1. Dig a large hole, preferably twice the size of the nursery pot or the tree’s root system.
  2. Take the tree out of its pot, along with the surrounding soil. If the pot is made from plastic, cut it away to avoid pulling at the trunk.
  3. Dampen the roots and set them into the hole, ensuring the trunk is standing straight.
  4. Pack the soil in by tamping it down around the roots to avoid the creation of air pockets that can dry out the roots.
  5. Water the plant.

Planting distance

Norway spruce can grow swiftly and become very tall if given space to do so. The recommended planting distance depends on whether the tree will be used as a Christmas tree or a windbreak. Don’t plant the tree too close to a building, sidewalk and road. Considering that Nordic spruce can reach a width of 7-10m, allow enough open space for your tree to grow freely.

Sun and soil preference

This evergreen tree grows in a variety of conditions. However, it thrives when in full sun or partial shade. Do not plant the spruce in a full-shade location as it requires at least 6 hours of direct sunlight per day. The soil, where you will plant your Norway Spruce, has to be rich, moist, yet well-drained and slightly acidic. The tree does well in loamy, clay and sandy soils.

Water requirements

Norwеgian spruce is a hardy tree that doesn’t require much maintenance once established. However, it is not a drought-tolerant plant. Young trees need adequate watering, which has to be more frequent especially during hot dry spells. Well-established trees require very little care. Nevertheless, deep water during the summer months or when you notice that the soil is on the dry side.


After the planting of a young tree, mild, slow-acting fertiliser can be beneficial for the plant during the initial growing season. Established Norway spruce trees don’t have any special fertiliser needs but if you want to make sure the soil is rich and fertile enough, you can feed your plant with fertiliser twice a month during early spring and once a month during the summer period. Never fertilise just before winter when the tree slows down its growth rate.

Norway Spruce care tips

You can implement some habits to ensure your Norway spruce Christmas tree stays healthy and robust. Here is some helpful information that we suggest you follow:

  • Each spring spread a layer of mulch 5cm away from the tree trunk and at a radius of 10cm.
  • During the summer, it is recommended that you water the tree extensively once a week, until mid-August. You can place a soaker hose around the tree and run it for at least 1 hour.
  • Once you notice new growth in spring, begin applying a 20-20-20 fertiliser, following the instructions on the back of the product.
  • Conduct regular inspections for mite infestation. The insects are very difficult to see but you might notice yellowing at the base of the older needles. To get rid of the pests, use insecticidal soap or a commercial miticide.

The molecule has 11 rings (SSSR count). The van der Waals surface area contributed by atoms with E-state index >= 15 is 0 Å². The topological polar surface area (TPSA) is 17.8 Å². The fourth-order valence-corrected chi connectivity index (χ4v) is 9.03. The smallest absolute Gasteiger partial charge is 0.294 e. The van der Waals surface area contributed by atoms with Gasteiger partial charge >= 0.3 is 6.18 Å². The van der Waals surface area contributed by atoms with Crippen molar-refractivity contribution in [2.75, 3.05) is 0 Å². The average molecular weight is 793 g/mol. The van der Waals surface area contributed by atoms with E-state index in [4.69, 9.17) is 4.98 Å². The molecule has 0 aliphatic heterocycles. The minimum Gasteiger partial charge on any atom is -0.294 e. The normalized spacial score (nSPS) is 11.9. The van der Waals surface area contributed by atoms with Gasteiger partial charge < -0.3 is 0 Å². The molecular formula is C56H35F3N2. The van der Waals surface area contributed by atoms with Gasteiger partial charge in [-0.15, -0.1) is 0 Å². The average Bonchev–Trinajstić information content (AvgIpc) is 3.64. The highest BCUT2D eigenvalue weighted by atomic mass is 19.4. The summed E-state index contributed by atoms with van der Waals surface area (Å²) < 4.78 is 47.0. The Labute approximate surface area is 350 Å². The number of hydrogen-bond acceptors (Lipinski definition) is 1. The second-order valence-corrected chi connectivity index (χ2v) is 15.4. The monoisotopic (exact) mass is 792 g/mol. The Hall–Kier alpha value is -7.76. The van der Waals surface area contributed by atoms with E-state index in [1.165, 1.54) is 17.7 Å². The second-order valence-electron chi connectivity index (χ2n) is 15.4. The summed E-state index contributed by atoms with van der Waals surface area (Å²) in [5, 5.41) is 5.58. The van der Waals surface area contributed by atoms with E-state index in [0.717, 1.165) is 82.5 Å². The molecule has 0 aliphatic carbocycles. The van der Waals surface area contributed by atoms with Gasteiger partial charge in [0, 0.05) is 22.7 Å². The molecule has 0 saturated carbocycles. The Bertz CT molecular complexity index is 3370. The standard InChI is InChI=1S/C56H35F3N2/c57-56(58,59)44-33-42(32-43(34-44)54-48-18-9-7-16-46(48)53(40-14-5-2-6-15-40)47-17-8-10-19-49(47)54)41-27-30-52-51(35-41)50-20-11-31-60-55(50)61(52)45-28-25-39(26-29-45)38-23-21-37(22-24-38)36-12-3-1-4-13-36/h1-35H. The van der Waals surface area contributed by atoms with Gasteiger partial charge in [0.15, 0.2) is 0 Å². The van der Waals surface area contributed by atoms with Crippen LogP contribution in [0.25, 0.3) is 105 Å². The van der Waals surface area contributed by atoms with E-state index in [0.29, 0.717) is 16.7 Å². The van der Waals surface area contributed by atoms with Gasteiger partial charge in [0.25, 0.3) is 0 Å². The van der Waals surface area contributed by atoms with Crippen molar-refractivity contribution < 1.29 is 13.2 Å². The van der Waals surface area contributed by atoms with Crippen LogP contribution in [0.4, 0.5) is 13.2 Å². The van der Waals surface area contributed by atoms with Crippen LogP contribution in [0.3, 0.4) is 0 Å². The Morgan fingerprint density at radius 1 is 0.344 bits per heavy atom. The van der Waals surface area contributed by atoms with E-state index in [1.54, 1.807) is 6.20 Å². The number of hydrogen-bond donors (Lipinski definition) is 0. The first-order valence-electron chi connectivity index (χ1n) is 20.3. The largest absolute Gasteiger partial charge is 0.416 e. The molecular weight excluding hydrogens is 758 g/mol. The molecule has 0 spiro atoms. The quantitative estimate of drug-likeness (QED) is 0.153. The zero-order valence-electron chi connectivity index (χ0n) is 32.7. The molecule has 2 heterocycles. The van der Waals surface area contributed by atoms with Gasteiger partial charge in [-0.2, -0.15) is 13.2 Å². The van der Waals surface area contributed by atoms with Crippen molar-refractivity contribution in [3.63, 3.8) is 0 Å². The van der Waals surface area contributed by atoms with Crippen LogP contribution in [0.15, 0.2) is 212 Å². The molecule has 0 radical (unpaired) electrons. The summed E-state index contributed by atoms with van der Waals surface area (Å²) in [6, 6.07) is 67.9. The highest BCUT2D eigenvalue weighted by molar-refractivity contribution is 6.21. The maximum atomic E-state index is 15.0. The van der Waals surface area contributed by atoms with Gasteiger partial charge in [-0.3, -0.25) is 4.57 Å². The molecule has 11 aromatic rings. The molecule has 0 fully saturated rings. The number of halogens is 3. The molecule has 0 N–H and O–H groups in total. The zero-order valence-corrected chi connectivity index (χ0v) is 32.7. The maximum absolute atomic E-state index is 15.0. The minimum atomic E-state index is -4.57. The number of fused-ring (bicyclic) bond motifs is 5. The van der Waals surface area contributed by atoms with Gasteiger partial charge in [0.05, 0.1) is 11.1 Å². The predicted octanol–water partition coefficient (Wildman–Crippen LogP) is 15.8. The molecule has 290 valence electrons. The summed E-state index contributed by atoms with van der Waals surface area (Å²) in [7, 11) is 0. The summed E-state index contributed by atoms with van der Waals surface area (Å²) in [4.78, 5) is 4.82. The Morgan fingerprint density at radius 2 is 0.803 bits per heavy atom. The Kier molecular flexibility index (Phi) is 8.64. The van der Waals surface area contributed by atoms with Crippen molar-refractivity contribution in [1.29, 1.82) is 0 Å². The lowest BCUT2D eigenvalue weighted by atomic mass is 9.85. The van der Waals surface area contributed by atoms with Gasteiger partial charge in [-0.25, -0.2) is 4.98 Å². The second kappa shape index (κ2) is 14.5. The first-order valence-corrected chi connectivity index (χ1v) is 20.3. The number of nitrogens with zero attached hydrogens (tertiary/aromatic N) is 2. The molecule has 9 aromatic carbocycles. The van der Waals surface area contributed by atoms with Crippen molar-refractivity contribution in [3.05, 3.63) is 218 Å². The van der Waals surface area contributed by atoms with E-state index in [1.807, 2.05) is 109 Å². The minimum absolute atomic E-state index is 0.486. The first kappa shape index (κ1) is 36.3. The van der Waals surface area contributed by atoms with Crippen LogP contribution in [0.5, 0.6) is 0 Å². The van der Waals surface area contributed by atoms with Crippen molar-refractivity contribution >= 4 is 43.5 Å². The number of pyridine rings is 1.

This beautiful evergreen tree can be affected by several diseases. The ones that aren’t as common are Stereum (decay fungi), Heterobasidion (root rot) and Elatobium (green spruce aphid). The most common ones are Rhizosphaera needle cast and Cytospora canker. Both of these commonly occur because of tree fungus growth, however, their symptoms are different.

The common symptoms of Cytospora canker disease are:

  • Yellow or orange spots on the trunk’s surface.
  • Oozing liquid from pimple-looking bumps.

Rhizosphaera needle cast negatively affects Norway spruce’s foliage. The tree gives the following hints if it suffers from this illness:

  • In late summer or early autumn, its needles can become purple-brown.
  • You will also notice that the needles start falling rapidly.

Preventative and treatment tips

Taking proper care of your trees significantly reduces the risk of diseases. Also, regular inspections make you identify diseases soon, which can save a tree’s life. When an illness affects a tree, it weakens it, worsening its condition.

The ways to prevent stress on Norway spruce trees are the following:

  • Make sure you don’t overwater it.
  • Prevent trunk damage by keeping a reasonable distance from the tree when you mow the lawn or trim weeds.
  • As a preventative measure, spray the tree with fungicide twice a year. This will significantly reduce the chance of cytospora canker disease and Rhizosphaera needle cast infecting Nordic spruce because the fungus will die before it sets in.

When those diseases infect the tree, the best practices are to:

  • Clean exposed areas and cuts with a fungicide.
  • Prune infected branches and remove dead bark.
  • Disinfect your tools with chlorine when you finish working on the tree. This will prevent the disease from spreading.

Looking to buy a young Norway spruce?

If after reading this article, you feel excited about getting yourself a new living Norway spruce tree for the upcoming Christmas holidays, consider booking a delivery. Fantastic Services offers pot-grown 3-4ft Norway spruce trees, which can be delivered right to your home by a friendly team of gardeners. After the end of the holidays, the expert gardeners can also help you with transplanting the tree into a larger pot or right into your garden. For a sustainable and authentic Christmas, order pot-grown Norway spruce and book a delivery date that will suit your schedule.

Get a beautiful Norway Spruce tree delivered by Fantastic Gardeners with just a click!

Enter your postcode to view our rates and availability in your area.

Enter your postcode

For questions about the services we offer visit our main site or you can always call us at 020 3404 4881


Have you got any questions or suggestions for us? Share them in the comments section below. We would love to hear from you!

Image source: Shutterstock / Roden Wilmar

Leave a Reply

Your email address will not be published. Required fields are marked *